If you have a VA loan now, you have the option to refinance with the VA IRRRL program. You don’t need to verify your income, assets, credit score, or home value for this loan, but it’s not the right choice for everyone. As a veteran, you do have other choices when you want to refinance. Keep reading to learn about them.
What is the VA IRRRL Refinance?
First, let’s understand the VA IRRRL refinance. As we already stated, qualifying is simple. As long as you have a VA loan now, live in the home, and you are current on your payments, you may qualify for the VA streamline refinance. The only other stipulation is to prove that you benefit from the refinance. Typically, this means:
- A lower payment
- A lower interest rate
- A shorter-term
- A less risky term (fixed rate instead of an ARM)
You can’t take cash out of the home’s equity with a VA streamline refinance. You may only refinance the outstanding principal balance of your current mortgage plus any allowed closing costs. You may not receive any cash in hand.
The VA Cash-Out Refinance
If you need money from your home’s equity, you can use the VA cash-out refinance. While still a VA loan, this refinance program requires full verification of your qualifications. You can borrow up to 100% of the home’s value, according to the VA, but each lender has its own requirements, some of which require lower LTVs to lower the risk of default.
In order to qualify for the VA cash-out refinance, you must:
- Have a stable credit history (the minimum credit score varies by lender)
- Have stable income and employment
- Live in the home as your primary residence
- Have a timely mortgage payment history
- Have a total debt ratio that doesn’t exceed 41%
Lenders will verify all aspects of your VA cash-out refinance loan application. They need to know that you are not a high risk of default, since the loan amount is higher than your current outstanding balance.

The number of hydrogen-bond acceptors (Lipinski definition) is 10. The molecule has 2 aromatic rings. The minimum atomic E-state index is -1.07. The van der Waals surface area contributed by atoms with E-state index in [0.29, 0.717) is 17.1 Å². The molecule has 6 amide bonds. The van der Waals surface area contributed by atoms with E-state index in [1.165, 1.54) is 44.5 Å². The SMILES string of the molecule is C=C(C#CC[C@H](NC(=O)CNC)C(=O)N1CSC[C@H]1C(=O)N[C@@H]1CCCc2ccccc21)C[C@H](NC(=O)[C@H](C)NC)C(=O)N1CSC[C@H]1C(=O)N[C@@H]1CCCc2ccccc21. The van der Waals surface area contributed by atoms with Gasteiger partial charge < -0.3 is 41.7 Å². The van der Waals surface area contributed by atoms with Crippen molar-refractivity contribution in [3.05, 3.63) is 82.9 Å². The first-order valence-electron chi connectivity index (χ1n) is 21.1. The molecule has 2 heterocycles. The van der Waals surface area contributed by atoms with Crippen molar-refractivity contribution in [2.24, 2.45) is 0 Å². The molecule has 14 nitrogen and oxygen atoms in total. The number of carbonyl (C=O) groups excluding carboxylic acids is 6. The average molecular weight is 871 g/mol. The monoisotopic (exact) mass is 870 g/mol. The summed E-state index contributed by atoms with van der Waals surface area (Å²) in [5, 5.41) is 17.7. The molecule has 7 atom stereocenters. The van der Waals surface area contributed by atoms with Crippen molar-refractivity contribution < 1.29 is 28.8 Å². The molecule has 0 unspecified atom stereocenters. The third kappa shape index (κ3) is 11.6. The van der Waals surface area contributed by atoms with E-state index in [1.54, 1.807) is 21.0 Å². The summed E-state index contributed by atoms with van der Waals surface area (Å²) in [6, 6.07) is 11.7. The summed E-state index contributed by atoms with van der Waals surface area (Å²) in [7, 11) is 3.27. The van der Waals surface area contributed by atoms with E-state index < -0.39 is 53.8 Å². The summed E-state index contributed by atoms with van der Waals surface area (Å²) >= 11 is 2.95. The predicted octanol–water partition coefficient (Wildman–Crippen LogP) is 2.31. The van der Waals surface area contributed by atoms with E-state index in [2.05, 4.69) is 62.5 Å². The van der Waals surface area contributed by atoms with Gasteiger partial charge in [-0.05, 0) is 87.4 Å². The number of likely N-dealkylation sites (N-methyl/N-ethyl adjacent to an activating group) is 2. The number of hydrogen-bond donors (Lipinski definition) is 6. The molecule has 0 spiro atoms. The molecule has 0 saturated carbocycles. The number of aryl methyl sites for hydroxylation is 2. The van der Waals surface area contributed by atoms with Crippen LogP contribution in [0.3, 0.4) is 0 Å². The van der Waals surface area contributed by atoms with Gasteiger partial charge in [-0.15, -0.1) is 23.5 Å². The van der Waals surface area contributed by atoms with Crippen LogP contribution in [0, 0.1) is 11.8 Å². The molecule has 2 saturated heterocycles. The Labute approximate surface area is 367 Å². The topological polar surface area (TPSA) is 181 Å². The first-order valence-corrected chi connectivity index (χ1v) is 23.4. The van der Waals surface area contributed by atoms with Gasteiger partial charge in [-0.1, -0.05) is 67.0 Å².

FHA loans are an alternative to the VA streamline refinance, but not necessarily a good option. The FHA charges upfront mortgage insurance, plus annual mortgage insurance, which the VA doesn’t charge. The FHA loan may cost you more in the long run as your payments will likely be higher.
Qualifying for an FHA loan is a little more flexible than any other loan program, though, which may make it a viable option for you. FHA loans require:
- 580 credit score
- 31% housing ratio
- 41% total debt ratio
- Stable income and employment
- Timely mortgage payment history
- Proof that you live in the home as your primary residence
With an FHA loan, though, you can only borrow up to 85% of the home’s value, not 100%, like you could with the VA loan.
Conventional Loan Refinance
One more option is the conventional loan refinance, which can be cash-out or a rate/term refinance. Conventional refinances have the toughest requirements, but they don’t charge upfront mortgage insurance, which could save you money on your closing costs.
If you choose the cash-out refinance option, you’ll need:
- A credit score over 700
- 28% housing ratio
- 36% total debt ratio
- stable income and employment
- Timely mortgage payment history
Conventional loans typically allow LTVs up to 80% – 85% on a cash-out refinance. Keep in mind, though, if you borrow more than 80% of the home’s value, you will owe Private Mortgage Insurance, which the mortgage company charges on a monthly basis.
If you don’t need cash out of the home’s equity, you may find slightly more flexible guidelines for a rate/term refinance with a conventional loan, but you still want to keep the LTV below 80% to avoid the PMI charges.
If you have equity in your home and don’t want to touch your first mortgage, you also have the option of a home equity loan or home equity line of credit. Both are second mortgages that use your home’s equity up to 85% of the home’s value. The home equity line of credit and home equity loan differ slightly:
- Home equity line of credit – You receive a credit line for the maximum loan amount. You can draw the funds as you need them via check or debit card. You pay interest on the money you withdraw, but not the amount you don’t use. You can use the funds (after repaying them) repeatedly for the first ten years of the loan. After the first ten years, you pay back principal and interest for the next 20 years.
- Home equity loan – You receive your loan amount in one lump sum. You immediately make principal and interest payments on the full amount and typically have a fixed interest rate. You cannot ‘reuse’ the funds even when you pay back the principal.
You have many options when refinancing your VA loan. We suggest that you look at all of your options and compare the bottom line. How much will the loan cost you in the end? Look at the total cost of interest and closing costs. Also, look at the cost of any mortgage insurance you have to pay for any of the loans. Comparing the ‘big picture’ will help you decide which loan works best for you.